Monday, 26 January 2015

Oycxiting Times

18th-25th January
The Big Garden Birdwatch was a highlight of Saturday. In the absence of  having taken many other pictures during the week, I'll pepper this update with BGBW shots.
After a dark, windy winter it is still pretty windy, but getting a bit lighter now and there are a few reminders that it will eventually be spring again. Although Oystercatcher is not really a summer migrant, it is one of the many species that abandon us (Turnstone, Redshank, Curlew, Snipe, Purple Sandpiper and possibly a few Woodcock are the only waders that remain right through the winter, whilst passerines are limited to the resident Fair Isle Wren, House Sparrow, Starling, Rock Pipit, Hooded Crow and Raven, with the four common thrush species usully present in varying numbers, a handful of Robins and a few Skylarks and Snow Buntings often overwintering), so it was good to get one in the Havens whilst doing the Beached Bird Survey yesterday, the first on the island since 10th November. The BBS produced, amongst other more typical finds, a dead juvenile Herring Gull that had been ringed in one of the Fair Isle breeding colonies in July 2014.
Rock Pipit was an expected one for us, but counts as an 'other species' on the RSPB form, as there won't be many British gardens that expect this species.
Other new birds owed more to the bad weather than any signs of spring, with juvenile Iceland Gull sightings on 19th, 23rd and 25th and Glaucous Gulls on 23rd (and adult and juvenile), 24th (one juvenile) and 25th (two juveniles), with a bit of seawatching producing Little Auk and blue Fulmar (20th) and Great Northern Diver (23rd). Cold weather further south and south-easterly winds were probably responsible for our first Lapwing (21st) and Brambling (22nd) of the year, with the latter also the first January record since 2003, along with Golden Plover (20th-21st), a flock of 25 Twite (20th) and a small increase in Fieldfare and Song Thrush.
Not countable on the BGBW (it didn't land in the garden), but this Glaucous Gull (bottom bird) flew over, having clearly annoyed these two Great Black-backed Gulls, which harried it for some time.
Amongst the wildfowl, the Shoveler and 2 Barnacle Geese both lingered and there were 8 Wigeon and 2 Long-tailed Duck, whilst other species still present included Peregrine, Merlin and Water Rail.
The House Sparrow flock peaked at 11. They don't always stay at the Obs throughout the winter, but as we haven't been away on holiday, they've had a constant supply of feed, so haven't had to decamp down the island this winter.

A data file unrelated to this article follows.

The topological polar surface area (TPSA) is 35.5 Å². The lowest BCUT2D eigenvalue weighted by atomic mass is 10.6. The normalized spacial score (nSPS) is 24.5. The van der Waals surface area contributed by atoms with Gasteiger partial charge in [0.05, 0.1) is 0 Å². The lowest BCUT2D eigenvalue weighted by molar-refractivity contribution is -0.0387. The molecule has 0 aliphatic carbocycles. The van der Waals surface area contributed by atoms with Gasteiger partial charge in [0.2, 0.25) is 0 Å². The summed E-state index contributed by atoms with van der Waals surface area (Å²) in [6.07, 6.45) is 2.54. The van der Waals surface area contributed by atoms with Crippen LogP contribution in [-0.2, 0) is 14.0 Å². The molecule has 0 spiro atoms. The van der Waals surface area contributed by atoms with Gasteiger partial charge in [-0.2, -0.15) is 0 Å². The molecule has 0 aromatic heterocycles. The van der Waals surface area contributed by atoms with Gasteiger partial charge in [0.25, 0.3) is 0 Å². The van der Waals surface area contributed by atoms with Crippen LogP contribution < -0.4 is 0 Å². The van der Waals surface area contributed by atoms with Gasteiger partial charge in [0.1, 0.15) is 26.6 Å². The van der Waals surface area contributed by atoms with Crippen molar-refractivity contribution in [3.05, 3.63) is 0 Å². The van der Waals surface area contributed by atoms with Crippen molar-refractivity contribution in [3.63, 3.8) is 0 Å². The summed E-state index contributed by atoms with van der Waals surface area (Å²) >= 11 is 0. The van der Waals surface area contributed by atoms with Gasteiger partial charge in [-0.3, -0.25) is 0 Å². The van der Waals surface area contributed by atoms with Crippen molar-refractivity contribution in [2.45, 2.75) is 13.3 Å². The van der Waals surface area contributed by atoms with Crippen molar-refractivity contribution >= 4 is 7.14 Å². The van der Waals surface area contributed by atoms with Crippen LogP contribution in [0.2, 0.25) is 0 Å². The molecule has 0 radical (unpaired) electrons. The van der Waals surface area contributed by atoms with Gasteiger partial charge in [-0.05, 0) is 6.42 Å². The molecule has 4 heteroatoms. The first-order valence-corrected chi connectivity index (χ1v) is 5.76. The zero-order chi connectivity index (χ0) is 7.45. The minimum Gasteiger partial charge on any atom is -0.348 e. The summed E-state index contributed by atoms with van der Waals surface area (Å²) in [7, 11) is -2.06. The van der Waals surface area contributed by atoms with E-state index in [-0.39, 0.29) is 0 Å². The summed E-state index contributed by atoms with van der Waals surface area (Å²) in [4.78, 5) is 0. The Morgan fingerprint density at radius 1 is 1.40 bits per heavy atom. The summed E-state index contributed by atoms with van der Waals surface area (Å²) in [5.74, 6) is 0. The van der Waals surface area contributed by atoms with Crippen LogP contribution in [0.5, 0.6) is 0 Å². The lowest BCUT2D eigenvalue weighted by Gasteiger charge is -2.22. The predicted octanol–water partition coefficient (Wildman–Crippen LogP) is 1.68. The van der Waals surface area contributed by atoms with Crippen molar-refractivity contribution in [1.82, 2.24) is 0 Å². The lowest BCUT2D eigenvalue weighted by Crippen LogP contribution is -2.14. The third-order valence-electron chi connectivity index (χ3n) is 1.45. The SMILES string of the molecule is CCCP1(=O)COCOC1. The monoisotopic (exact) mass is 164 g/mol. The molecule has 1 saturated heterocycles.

Starlings were the commonest species recorded, with a peak of 24. They made amazingly short work of fat-laced pine cones and slices of apple.
Wintering Blackbird numbers across the island seem to have dwindled a bit recently, this immature male is the only one using the Obs garden regularly. The only other bird to call in was the wintering Robin (Rock Dove and Fair Isle Wren managed to miss our chosen hour).
Guillemots had returned to the cliffs early in the period as another reminder that spring will get here eventually, but as the wind increased, they dissipated again. The bulbs daring to start poking through in the garden are having a similarly stop-go start to the year, with fresh green shoots being regularly burned brown by wind and salt spray.
Preparing food for the BGBW. The Good Shepherd sailed fairly recently, so we've not had to rely on lard-filled pine cones for ourselves yet. Mmmmm lard.
The girls were quite excited and Grace managed an impressive 45 minutes at the window before being distracted. The culprit being ...
...a Fair Isle Mouse (a slightly larger form of the Field Mouse), which took advantage of some bird seed that had  been dropped at the back door.
As we cling to the few signs that spring is on its way, there's also the chance to relive last year's excellent birding, with an article on Birdguides summarising the excitement of breaking the Fair Isle year list record (subject to the various rarities committees accepting all the rarity records of course)  and start to wonder what 2015 will bring. We'll be running the Prediction Competition again this year, so get your thinking caps on (check the tab above for last year's rules, which I'll be updating shortly) and start dreaming. 

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